A Deed Of Trust Explained & How It Can Help You

Jane Wardle

Written by Jane Wardle on December 3, 2018

Updated December 3, 2018

Deed of trust guide

A deed of trust, also known as a trust deed, is an arrangement that allows you to combine your debts into one monthly payment in order to more easily pay off your debts. They normally last for two to four years, are only available in Scotland and can be voluntary or protected.

If you live in England, Wales or Northern Ireland, you can consider an Individual Voluntary Arrangement (IVA).

The Difference Between Voluntary And Protected Deeds Of Trust

Voluntary Deeds Of Trust

With a voluntary deed of trust, you make an agreement with your creditors to pay back some, if not all, of your debts to them. This includes a regular payment based on what you earn and other payments made from selling your property. You transfer the rights to things you own to a trustee, who sells these and uses the money to pay off your creditors.

Voluntary deeds of trust only apply to creditors who agree to the deed of trust’s terms. If more than two-thirds of your creditors agree to the deed of trust, and if the debts are over £5,000, it becomes protected. If less than two-thirds agree, you can still go ahead with a voluntary deed of trust, but creditors can then petition the court for your assets or object to the deed of trust becoming protected.

Protected Deeds Of Trust

With protected deeds of trust, you are legally protected against legal action from your creditors that would otherwise put your home or other possessions at risk. Once your debt is protected, you can’t apply for any other debt arrangement scheme or bankruptcy. No new debts are protected.

It’s worth remembering your home could still be at risk if you don’t keep up to date on your mortgage payments even if you have a protected deed of trust because creditors can still choose to take action for non-payment.

What Debts Are Included In A Deed Of Trust?

A deed of trust is designed to cover unsecured debts. Examples of these are credit cards and personal loans. It does not cover secured loans, including mortgages and hire purchase agreements.

The Role Of The Trustee

Trustees must be qualified insolvency practitioners. They are not only responsible for selling your property and paying off creditors; they have a legal obligation to advise you on the terms of the deed of trust you are signing and to explain what will happen if you break these terms and conditions. The trustee will file a notice for the deed of trust on the Register of Insolvencies, which is available to the public and can be accessed by banks and credit reference agencies.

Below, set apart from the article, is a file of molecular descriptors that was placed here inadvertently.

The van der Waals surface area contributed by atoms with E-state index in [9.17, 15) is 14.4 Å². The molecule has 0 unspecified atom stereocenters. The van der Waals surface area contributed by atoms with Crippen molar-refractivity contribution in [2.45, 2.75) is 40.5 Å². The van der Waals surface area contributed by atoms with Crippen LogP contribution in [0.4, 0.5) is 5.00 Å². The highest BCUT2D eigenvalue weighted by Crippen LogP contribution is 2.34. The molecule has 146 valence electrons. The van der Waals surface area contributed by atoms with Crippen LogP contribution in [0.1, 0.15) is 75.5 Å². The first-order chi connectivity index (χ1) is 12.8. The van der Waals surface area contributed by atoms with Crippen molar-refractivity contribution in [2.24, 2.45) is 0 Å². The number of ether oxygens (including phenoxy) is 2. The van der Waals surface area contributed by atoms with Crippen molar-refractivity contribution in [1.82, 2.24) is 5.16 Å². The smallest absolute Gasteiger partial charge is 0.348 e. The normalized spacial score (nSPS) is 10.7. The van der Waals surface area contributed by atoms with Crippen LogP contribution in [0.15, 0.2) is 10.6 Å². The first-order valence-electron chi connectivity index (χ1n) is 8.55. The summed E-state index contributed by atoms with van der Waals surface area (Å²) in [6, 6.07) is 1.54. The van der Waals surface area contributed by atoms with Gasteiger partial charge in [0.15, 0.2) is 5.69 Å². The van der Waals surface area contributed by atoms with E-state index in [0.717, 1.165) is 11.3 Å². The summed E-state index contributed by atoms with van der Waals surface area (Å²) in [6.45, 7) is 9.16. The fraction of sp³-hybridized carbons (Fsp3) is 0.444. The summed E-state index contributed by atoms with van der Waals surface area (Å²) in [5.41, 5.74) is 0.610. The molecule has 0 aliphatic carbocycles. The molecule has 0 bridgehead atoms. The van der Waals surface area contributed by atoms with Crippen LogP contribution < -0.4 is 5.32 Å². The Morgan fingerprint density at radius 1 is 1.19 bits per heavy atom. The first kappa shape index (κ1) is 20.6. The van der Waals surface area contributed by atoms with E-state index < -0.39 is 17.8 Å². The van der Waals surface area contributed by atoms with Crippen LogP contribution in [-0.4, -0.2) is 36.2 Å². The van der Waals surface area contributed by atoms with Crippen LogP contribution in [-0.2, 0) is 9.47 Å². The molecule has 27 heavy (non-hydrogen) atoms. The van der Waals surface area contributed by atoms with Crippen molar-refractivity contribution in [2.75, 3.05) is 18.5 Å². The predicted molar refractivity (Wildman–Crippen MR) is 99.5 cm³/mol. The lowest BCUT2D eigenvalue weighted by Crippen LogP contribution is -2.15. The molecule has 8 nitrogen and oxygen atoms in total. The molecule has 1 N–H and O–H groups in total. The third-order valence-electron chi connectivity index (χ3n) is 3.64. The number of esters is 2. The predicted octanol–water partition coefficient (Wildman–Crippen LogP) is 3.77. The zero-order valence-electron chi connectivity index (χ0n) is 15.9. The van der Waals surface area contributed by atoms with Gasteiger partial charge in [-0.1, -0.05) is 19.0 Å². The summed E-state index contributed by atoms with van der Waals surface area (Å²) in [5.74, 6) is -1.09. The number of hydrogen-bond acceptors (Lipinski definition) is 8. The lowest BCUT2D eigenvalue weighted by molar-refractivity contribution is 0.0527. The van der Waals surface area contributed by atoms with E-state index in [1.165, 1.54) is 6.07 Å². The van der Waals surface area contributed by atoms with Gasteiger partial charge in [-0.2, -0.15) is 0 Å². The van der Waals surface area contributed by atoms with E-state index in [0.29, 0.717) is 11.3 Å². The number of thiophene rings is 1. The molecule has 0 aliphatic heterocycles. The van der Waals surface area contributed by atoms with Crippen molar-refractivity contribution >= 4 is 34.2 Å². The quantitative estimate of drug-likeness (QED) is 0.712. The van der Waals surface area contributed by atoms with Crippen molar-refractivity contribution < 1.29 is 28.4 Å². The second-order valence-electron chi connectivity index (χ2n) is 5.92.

A trustee will charge a fee equal to a percentage of the money collected during the deed of trust. They must tell you what this percentage is before you sign any agreement and give you an approximation of what the total fees to them will be.

The Effect On Your Credit Rating

A protected deed of trust will negatively affect our credit rating, potentially making it harder for you to get credit. It will remain on your credit file during the life of the deed of trust and for two years after it ends.

Is A Deed Of Trust Right For You?

Deeds of trust provide people with debts they can’t afford to pay back with the opportunity to become debt-free within a period of up to four years. There is no minimum on the level of debt, but they are unlikely to be approved if they are below £7,000. They work especially well for people who have a consistent income and money left over at the end of the month to make regular payments.

However, you need to remember that, as with everything in life, cons as well as pros when it comes to deeds of trusts. Your financial situation will be made public, for example, and your career could be affected if you hold a job such as a solicitor or an accountant. You might also struggle to get credit during the six years a deed of trust is on your credit record, impacting your ability to rent for example or take out a mortgage.

If you aren’t sure if it is right for you, speak to a debt adviser working for charities such as Step Change or Citizens Advice. They can help you review your income and expenditure, work out a budget, and review your options for managing your debt.

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